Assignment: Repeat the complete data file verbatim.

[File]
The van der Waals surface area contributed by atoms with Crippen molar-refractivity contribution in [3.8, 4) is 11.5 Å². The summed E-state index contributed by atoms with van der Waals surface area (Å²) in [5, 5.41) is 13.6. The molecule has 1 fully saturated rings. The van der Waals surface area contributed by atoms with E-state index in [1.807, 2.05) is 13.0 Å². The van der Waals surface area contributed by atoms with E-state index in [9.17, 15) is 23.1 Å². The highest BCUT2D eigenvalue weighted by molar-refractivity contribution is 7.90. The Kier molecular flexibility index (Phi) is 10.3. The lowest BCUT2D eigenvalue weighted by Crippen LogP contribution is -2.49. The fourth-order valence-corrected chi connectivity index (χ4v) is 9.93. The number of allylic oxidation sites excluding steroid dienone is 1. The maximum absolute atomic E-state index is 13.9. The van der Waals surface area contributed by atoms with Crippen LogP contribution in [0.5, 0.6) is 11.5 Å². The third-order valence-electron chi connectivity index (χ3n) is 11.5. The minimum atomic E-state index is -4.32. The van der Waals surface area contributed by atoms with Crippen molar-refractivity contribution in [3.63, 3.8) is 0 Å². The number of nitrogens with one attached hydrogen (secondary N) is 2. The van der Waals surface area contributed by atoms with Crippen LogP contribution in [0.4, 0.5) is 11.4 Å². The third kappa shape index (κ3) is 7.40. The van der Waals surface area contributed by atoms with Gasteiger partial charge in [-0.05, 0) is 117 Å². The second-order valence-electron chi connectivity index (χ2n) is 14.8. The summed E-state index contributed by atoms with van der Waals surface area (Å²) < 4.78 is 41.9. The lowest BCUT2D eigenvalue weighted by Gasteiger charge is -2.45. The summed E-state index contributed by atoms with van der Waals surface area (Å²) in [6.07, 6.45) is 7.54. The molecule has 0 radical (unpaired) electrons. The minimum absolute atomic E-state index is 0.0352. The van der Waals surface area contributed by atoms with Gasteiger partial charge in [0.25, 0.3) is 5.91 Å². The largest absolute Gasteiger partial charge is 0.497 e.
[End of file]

The van der Waals surface area contributed by atoms with Crippen molar-refractivity contribution in [3.8, 4) is 11.5 Å². The summed E-state index contributed by atoms with van der Waals surface area (Å²) in [5, 5.41) is 13.6. The molecule has 1 fully saturated rings. The van der Waals surface area contributed by atoms with E-state index in [1.807, 2.05) is 13.0 Å². The van der Waals surface area contributed by atoms with E-state index in [9.17, 15) is 23.1 Å². The highest BCUT2D eigenvalue weighted by molar-refractivity contribution is 7.90. The Kier molecular flexibility index (Phi) is 10.3. The lowest BCUT2D eigenvalue weighted by Crippen LogP contribution is -2.49. The fourth-order valence-corrected chi connectivity index (χ4v) is 9.93. The number of allylic oxidation sites excluding steroid dienone is 1. The maximum absolute atomic E-state index is 13.9. The van der Waals surface area contributed by atoms with Crippen LogP contribution in [0.5, 0.6) is 11.5 Å². The third-order valence-electron chi connectivity index (χ3n) is 11.5. The minimum atomic E-state index is -4.32. The van der Waals surface area contributed by atoms with Crippen molar-refractivity contribution in [3.63, 3.8) is 0 Å². The number of nitrogens with one attached hydrogen (secondary N) is 2. The van der Waals surface area contributed by atoms with Crippen LogP contribution in [0.4, 0.5) is 11.4 Å². The third kappa shape index (κ3) is 7.40. The van der Waals surface area contributed by atoms with Gasteiger partial charge in [-0.05, 0) is 117 Å². The second-order valence-electron chi connectivity index (χ2n) is 14.8. The summed E-state index contributed by atoms with van der Waals surface area (Å²) < 4.78 is 41.9. The lowest BCUT2D eigenvalue weighted by Gasteiger charge is -2.45. The summed E-state index contributed by atoms with van der Waals surface area (Å²) in [6.07, 6.45) is 7.54. The molecule has 0 radical (unpaired) electrons. The minimum absolute atomic E-state index is 0.0352. The van der Waals surface area contributed by atoms with Gasteiger partial charge in [0.25, 0.3) is 5.91 Å². The largest absolute Gasteiger partial charge is 0.497 e.